In this post in my series “God and Man at Yale Divinity,” I share my paper on the purpose of theology in the writings of Joseph Ratzinger. It is the first of three papers I wrote for the Systematic Theology course I took during my second semester at Yale Divinity School. This content uses referral links.
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Joseph Ratzinger may be the greatest theologian to occupy the throne of Saint Peter since Leo the Great fifteen hundred years ago. For more than half a century, he has held a prominent place within Catholic thought as theologian, professor, bishop, and pope.
Joseph Ratzinger does not engage in theology as a mere academic exercise, but, with pastoral temperament, focuses on theology as the lifeblood of a community of faith and the driver of collective progress. To Ratzinger, the purpose of theology is to draw all believers together as one into conversation with God, in order to work out, in tangible form, the message of Christ in the world.
Theology as Community
Theology is the outworking of an ongoing conversation with the divine. It is not merely humanity’s efforts to describe God as other, but rather to engage directly with him.
However, the individual cannot successfully undertake such an endeavor in isolation. A theologian cannot settle for cliché academic philosophy, pontificating and speculating in seclusion about some ultimate metaphysical reality somewhere beyond the physical realm.
The search for God is a communal effort, requiring a practical outworking of faith beyond the abstract and theoretical. As Ratzinger writes, “Man’s conversation with God and men’s conversation with one another are mutually necessary and interdependent.”
This conversation between God and humanity, however, is just that: a conversation. Theology is not a speculative human monologue directed into the void. God’s most significant contribution to this exchange, his magnum opus, is his full self-revelation in the person of Jesus Christ.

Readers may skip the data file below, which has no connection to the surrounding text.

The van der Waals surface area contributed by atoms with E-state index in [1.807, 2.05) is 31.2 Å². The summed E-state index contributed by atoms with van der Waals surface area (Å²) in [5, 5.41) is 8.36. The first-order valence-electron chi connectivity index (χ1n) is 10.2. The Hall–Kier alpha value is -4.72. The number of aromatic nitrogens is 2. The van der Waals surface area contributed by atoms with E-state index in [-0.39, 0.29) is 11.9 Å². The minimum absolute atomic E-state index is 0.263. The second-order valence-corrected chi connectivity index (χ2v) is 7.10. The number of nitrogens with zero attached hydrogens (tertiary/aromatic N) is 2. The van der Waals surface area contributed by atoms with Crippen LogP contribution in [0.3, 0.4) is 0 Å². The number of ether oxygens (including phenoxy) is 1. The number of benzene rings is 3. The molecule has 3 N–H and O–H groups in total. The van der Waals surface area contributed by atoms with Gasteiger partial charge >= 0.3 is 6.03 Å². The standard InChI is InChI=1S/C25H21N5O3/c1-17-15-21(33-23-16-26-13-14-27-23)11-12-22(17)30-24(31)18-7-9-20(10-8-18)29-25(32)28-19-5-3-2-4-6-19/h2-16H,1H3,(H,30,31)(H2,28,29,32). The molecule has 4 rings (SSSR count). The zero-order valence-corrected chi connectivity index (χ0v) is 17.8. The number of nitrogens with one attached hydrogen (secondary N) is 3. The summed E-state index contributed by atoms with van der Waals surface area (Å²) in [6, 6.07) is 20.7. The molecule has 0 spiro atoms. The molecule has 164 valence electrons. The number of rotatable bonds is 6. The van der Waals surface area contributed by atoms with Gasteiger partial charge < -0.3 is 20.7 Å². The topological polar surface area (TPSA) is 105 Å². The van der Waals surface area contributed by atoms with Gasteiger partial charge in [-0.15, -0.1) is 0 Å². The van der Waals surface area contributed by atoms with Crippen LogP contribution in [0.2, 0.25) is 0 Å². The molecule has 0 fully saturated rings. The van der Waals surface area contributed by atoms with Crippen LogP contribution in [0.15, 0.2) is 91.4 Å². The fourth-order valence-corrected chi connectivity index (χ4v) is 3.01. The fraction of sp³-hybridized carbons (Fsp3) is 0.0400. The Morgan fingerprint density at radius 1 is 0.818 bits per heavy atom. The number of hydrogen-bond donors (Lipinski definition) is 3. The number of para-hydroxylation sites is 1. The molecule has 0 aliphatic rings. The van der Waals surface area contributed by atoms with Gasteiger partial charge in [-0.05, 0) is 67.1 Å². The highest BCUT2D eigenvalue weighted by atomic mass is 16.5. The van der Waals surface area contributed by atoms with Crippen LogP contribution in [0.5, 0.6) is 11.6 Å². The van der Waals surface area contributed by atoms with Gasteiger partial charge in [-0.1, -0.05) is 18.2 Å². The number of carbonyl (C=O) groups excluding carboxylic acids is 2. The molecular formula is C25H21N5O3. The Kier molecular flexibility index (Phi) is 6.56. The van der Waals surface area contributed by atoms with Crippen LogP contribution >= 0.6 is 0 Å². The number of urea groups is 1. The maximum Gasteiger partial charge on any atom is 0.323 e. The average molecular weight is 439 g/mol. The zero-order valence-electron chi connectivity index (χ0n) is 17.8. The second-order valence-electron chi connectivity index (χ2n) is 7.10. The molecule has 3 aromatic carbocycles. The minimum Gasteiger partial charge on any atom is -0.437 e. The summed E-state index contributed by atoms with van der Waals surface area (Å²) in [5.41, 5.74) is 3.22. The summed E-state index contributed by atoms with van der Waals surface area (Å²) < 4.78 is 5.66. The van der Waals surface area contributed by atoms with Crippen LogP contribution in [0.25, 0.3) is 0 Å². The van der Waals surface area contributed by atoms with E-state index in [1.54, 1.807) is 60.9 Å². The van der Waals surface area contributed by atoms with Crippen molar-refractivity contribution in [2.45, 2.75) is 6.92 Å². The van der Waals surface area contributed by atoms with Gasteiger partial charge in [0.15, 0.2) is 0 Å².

The Incarnation demonstrates the purpose of salvation, for it is the clearest example of God’s ongoing and active conversation with humanity through the outworking of his liberating work among the human race. Jesus is Savior, not because he gives some glimpse into an otherwise unknowable Aristotelian prime mover, but because he is “a God related to existence.”
The Incarnation is both a profound statement of the divine in the ongoing conversation with humanity, as well as the ultimate expression of the practical outworking of the Christian hope in daily life. Through Jesus Christ, God brings all humanity into himself as a single community of faith. There is no God only of the individual, for a solely personal God is no God at all.
Once Christians shift their focus from a faith of the individual toward a faith of the community, they must turn their attention from the individualist search for heaven to the communal outworking of Christ’s message of liberation in the here and now.
Christianity is not a mere looking back, nor is it limited to philosophical speculation about “the eternal” or some ultimate metaphysical reality. Instead, Christianity is “above all things a looking forward, a reaching-out of hope.”
To Ratzinger, the community of believers is indispensable to the Christian faith. Consequently, he stresses the importance of the Church and rejects attempts to reduce Christianity to an individual’s path to a blissful afterlife.
If God were concerned only about the salvation of individual souls, Ratzinger argues, Christianity itself would be unnecessary. “The salvation of the individual as individual can and could always be looked after directly and immediately by God…”
Accordingly, Christianity is more than a grand self-help scheme. Rather, “man is himself only when he is fitted into the whole: into mankind, into history, into the cosmos…”
This coming together into the “Community of Love” that is the Church allows for the ongoing conversation between God and man in a trinitarian dialogue between the individual, the community, and the divine. Through this everlasting exchange, the Church as community fulfills the purpose of theology, including attending “constantly to man’s sufferings and his needs, including material needs.”
Joseph Ratzinger: Prophet and Pope
This message of Christianity’s call for immediate action is echoed in the black liberation theology of James Cone. While a cursory reading of Ratzinger and Cone does not suggest significant similarities between the two, further reflection on their works reveals a shared emphasis on the immediate liberating power of Christianity in the here and now.
Cone writes as a prophetic voice amid the struggle against the evils of Jim Crow, while Ratzinger, having been born into the horrors of the Third Reich, writes as a professor and pastor decades removed from the evils of his youth.